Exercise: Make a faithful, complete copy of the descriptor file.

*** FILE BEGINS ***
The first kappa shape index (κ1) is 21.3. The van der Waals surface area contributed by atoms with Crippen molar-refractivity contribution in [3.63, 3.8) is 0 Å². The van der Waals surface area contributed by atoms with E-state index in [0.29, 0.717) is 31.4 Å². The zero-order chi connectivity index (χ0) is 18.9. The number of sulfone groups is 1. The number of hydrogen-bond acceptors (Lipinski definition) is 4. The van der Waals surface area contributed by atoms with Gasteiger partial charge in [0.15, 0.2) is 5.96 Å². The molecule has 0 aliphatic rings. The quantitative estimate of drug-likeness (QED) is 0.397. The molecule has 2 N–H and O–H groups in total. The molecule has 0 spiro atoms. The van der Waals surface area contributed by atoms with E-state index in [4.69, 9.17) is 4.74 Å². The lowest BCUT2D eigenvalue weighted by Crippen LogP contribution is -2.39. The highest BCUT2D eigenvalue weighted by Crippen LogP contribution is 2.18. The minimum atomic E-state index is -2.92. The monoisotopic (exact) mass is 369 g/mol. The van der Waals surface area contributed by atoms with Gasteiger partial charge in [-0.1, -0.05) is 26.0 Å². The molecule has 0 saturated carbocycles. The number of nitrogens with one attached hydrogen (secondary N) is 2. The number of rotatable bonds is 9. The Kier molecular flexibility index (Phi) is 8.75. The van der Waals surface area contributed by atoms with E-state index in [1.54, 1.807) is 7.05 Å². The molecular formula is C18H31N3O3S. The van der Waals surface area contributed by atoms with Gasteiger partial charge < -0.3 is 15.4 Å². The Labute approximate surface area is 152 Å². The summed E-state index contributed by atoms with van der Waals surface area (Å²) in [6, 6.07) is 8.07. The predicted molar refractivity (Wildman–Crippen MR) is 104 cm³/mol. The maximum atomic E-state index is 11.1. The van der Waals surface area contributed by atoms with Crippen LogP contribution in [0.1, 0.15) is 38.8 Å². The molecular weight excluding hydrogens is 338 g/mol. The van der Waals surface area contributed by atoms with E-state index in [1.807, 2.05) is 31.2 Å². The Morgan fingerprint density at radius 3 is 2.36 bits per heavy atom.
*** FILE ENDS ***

The first kappa shape index (κ1) is 21.3. The van der Waals surface area contributed by atoms with Crippen molar-refractivity contribution in [3.63, 3.8) is 0 Å². The van der Waals surface area contributed by atoms with E-state index in [0.29, 0.717) is 31.4 Å². The zero-order chi connectivity index (χ0) is 18.9. The number of sulfone groups is 1. The number of hydrogen-bond acceptors (Lipinski definition) is 4. The van der Waals surface area contributed by atoms with Gasteiger partial charge in [0.15, 0.2) is 5.96 Å². The molecule has 0 aliphatic rings. The quantitative estimate of drug-likeness (QED) is 0.397. The molecule has 2 N–H and O–H groups in total. The molecule has 0 spiro atoms. The van der Waals surface area contributed by atoms with E-state index in [4.69, 9.17) is 4.74 Å². The lowest BCUT2D eigenvalue weighted by Crippen LogP contribution is -2.39. The highest BCUT2D eigenvalue weighted by Crippen LogP contribution is 2.18. The minimum atomic E-state index is -2.92. The monoisotopic (exact) mass is 369 g/mol. The van der Waals surface area contributed by atoms with Gasteiger partial charge in [-0.1, -0.05) is 26.0 Å². The molecule has 0 saturated carbocycles. The number of nitrogens with one attached hydrogen (secondary N) is 2. The number of rotatable bonds is 9. The Kier molecular flexibility index (Phi) is 8.75. The van der Waals surface area contributed by atoms with E-state index in [1.54, 1.807) is 7.05 Å². The molecular formula is C18H31N3O3S. The van der Waals surface area contributed by atoms with Gasteiger partial charge < -0.3 is 15.4 Å². The Labute approximate surface area is 152 Å². The summed E-state index contributed by atoms with van der Waals surface area (Å²) in [6, 6.07) is 8.07. The predicted molar refractivity (Wildman–Crippen MR) is 104 cm³/mol. The maximum atomic E-state index is 11.1. The van der Waals surface area contributed by atoms with Crippen LogP contribution in [0.1, 0.15) is 38.8 Å². The molecular weight excluding hydrogens is 338 g/mol. The van der Waals surface area contributed by atoms with E-state index in [1.807, 2.05) is 31.2 Å². The Morgan fingerprint density at radius 3 is 2.36 bits per heavy atom.